Deshni Ramkissoon-Pillay
4 minute read
28 Jul 2016
5:00 pm

Action under way to tackle Hillcrest odour

Deshni Ramkissoon-Pillay

EnviroServ is implementing corrective actions to reduce the odours emanating from the leachate tank.

Please note that a previous version of this article erroneously featured an image of a DSW vehicle as part of the featured image. Enviroserv and DSW are unrelated to one another and the error was introduced through a caption being incorrectly entered when the photograph was uploaded. 

The Citizen has deleted the photograph in question from its system and regrets creating the incorrect association between Enviroserv and DSW. We apologise for the error.

Following months of trying to pinpoint where the awful odour in Hillcrest, on the outskirts of Durban in KZN is emanating from, EnviroServ has admitted that a leachate storage tank at the Shongweni landfill site has been contributing to the odours, Highway Mail reports.

According to Dean Thompson, CEO of EnviroServ, the company responded immediately once they became aware of the Hillcrest odour issue. EnviroServ initiated a meeting with community members from Plantations Estate, Hillcrest, Winston Park and surrounding areas. A representative Working Group (which includes community representatives, municipal officials, air quality specialists and an independent health consultant) was established to determine the source of the odours and the associated health impacts experienced in the greater Hillcrest area. EnviroServ acknowledged that the Shongweni landfill site might be contributing to the odour problem.

“In tackling this uniquely complex challenge the Working Group decided to rely on the science-based work of experts. In addition to the air quality specialist appointed by EnviroServ (GeoZone Environmental) the company agreed to fund the appointment by the community of Golder Associates to represent community interests,” said Thompson.

Following extensive research, the air quality specialists presented their findings to the Working Group at a meeting yesterday. Based on available data they concluded ‘that a leachate storage tank at the Shongweni landfill site has been contributing to the odours being experienced; it is unlikely that emissions from the Shongweni landfill site are the sole source of malodour in the area, or indeed the sole cause of the recent odour complaints by the wider Hillcrest residents; and the level of contaminants thus far sampled in the community cannot be responsible for the chronic health effects being reported.’

Leachate Storage tank

This means during the biodegrading process of waste, one of the by-products that is generated is a liquid called leachate. This liquid/leachate percolates through the waste body and is then collected via a engineered leachate collection system and stored in a leachate storage tank. From this storage tank, the leachate is then processed through the leachate treatment plant for final discharge.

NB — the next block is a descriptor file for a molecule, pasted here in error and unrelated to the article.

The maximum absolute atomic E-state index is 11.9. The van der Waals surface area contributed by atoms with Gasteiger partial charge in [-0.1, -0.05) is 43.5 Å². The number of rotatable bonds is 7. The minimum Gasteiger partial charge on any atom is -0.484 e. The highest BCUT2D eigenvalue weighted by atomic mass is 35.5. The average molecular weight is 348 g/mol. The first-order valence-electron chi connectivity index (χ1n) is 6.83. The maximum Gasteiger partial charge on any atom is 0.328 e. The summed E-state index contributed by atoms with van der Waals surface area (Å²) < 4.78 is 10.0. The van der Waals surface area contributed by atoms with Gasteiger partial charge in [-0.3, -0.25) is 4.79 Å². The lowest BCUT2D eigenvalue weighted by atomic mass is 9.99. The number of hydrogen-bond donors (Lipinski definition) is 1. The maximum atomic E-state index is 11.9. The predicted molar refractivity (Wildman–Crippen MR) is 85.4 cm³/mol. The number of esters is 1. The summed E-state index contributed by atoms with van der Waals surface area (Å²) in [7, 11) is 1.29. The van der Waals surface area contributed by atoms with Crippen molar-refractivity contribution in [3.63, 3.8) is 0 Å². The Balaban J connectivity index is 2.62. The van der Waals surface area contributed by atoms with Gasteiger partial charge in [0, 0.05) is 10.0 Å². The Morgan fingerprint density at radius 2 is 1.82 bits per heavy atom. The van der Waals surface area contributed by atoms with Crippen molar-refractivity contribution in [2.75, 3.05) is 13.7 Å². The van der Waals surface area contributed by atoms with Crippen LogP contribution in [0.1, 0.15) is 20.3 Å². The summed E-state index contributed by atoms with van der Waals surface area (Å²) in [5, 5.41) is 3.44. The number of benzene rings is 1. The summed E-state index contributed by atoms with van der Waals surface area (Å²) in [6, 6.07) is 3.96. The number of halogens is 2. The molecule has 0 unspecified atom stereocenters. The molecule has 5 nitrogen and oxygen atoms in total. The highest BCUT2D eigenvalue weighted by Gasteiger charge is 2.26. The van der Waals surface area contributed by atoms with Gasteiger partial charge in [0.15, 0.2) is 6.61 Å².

Corrective action

Thompson said his company has accepted the findings of the specialists and is implementing corrective actions to reduce the odours emanating from the leachate tank. These actions include an ozone-based oxidation process as an additional treatment for the leachate, and covering the leachate collection tank. They have also invited the Working Group to monitor the corrective actions.

“We anticipate an immediate and significant reduction in emissions from our site once these actions have been completed. The fact that the appointed experts have identified other sources that impact negatively on air quality may, however, mean that the community will continue to experience malodours. These other potential sources, as identified by the independent specialists, include the multi-fuel pipeline, various municipal waste-water treatment plants and pump stations, as well as other agricultural and industrial activities. We sincerely regret any inconvenience caused and assure you that we are taking all necessary steps to mitigate our contribution to the malodours experienced by the community,” said Thompson.

Residents’ response

Lauren Johnson, a member of the Working Group and one of the many residents affected by this odour, said progress has definitely been made and the meeting really showed the wheel turning.

“The statement is accurate however rather one-sided and subjective. They are implementing these steps and they say it should take around six to eight weeks. They make no mention of anything the Municipality said or challenged them on with regards to their air samples, equipment or procedures. A community statement is being compiled and will be issued shortly by the Municipality,” said Johnson.

She added that the community was standing together on this and doing their part was being noticed, and so was urging residents to keep reporting and logging complaints to

The investigation follows various reports of residents and animals in the area being sick. The reports include residents experiencing nausea, headaches, nose bleeds, tight chest, sinusitus, burning eyes, eczema and dizziness. There were also reports of horses suffering from nosebleeds and birds dying in the area.

Caxton News Service